When Did This Happen?
I’ve been a loyal winzip user for years. Frankly, why wouldn’t I be? I paid my shareware registration years ago, and their agreement lets me use the program on as many computers as I have. I don’t remember which version I started with, but it could very well have been 1.0. The original author allowed free upgrades for life, meaning each time a new upgrade was available I was able to download it, install it, and enter my registration code.
Not any more.
It seems that all my favorite shareware programs are going commercial. Paintshop Pro (formerly of JASC) is now a Corel product. I think they took over with version 10, which explains why I’m still using version 9. And today I saw an announcement that WinZip “New! Now with RAR Support!” was available so I hopped on over to their website to download it.
Guess what… Corel bought them out too. And no more “Free upgrades for life” either, it seems. Starting with version 10 (hmm, coincidence?) upgrades were no longer free. My registration code that has worked for all these many years has stopped working.
After a few quick searches I found out that this happened last year. So I guess since I was happy with version 9, I will continue to use it. Afterall, I’ve paid for it. I certainly didn’t seem to be missing anything when they released version 10 and now 11 and I didn’t even notice…
What Goes Around…
Does anyone reading this remember the “ARC” format? Back in the early days of BBS / modem communication every bit you had to push down the line was precious. A company named SEA put out a program that allowed you compress a batch of files into an ARC or archive file. They also released the code under what an open-source type of agreement. Phil Katz took the code and rewrote it in assembly, or at least bits and pieces of it. He released a program called PKARC that was fully compatible with the ARC file format but tons faster as far as the compression / decompression steps.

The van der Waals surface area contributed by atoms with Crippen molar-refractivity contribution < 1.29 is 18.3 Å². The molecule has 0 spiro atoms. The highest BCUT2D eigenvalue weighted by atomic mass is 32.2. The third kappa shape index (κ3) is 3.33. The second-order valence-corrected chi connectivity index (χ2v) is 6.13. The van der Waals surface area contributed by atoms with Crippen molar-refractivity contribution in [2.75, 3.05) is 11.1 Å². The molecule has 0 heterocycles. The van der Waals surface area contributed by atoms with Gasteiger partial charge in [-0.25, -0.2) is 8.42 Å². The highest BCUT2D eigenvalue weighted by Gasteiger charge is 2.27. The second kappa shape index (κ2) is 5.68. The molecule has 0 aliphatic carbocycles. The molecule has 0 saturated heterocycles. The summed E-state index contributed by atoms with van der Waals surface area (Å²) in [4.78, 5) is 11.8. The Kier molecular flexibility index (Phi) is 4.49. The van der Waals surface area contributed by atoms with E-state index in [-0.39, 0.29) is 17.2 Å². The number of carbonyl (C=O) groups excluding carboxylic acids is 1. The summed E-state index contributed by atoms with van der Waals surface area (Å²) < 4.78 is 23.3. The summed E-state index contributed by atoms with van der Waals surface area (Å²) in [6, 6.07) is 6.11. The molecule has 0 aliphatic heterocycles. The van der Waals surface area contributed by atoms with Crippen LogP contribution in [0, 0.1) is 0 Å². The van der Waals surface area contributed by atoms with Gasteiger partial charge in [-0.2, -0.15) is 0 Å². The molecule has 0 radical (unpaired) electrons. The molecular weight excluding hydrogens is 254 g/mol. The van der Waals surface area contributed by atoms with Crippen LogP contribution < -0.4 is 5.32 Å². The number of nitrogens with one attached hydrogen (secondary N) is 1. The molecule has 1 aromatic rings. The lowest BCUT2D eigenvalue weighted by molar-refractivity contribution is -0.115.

For some reason, SEA got upset by this, and sued. I don’t pretend to be a legal expert, so I don’t know what the basis for their suit was. Long story short, Phil rewrote PKARC and PKZIP, and BBS owners everywhere took it upon themselves to switch standards from ARC to ZIP because it was faster and compressed better. Remember, every “bit” helped. I was working for a software company that maintained a BBS at the time, and I actually helped with that process.
The point of this diversion is this: I wonder how much longer the “zip” format as supported by WinZip will remain a defacto standard? On the one hand you have zip support built in to various operating systems. On the other hand you have the RAR format and others that are competing for attention. I guess we can check back in a few years and see what has happened to Winzip.
But it does feel a bit like the passing of an old friend to find out they’ve been bought out.
- Wiki on SEA versus Phil Katz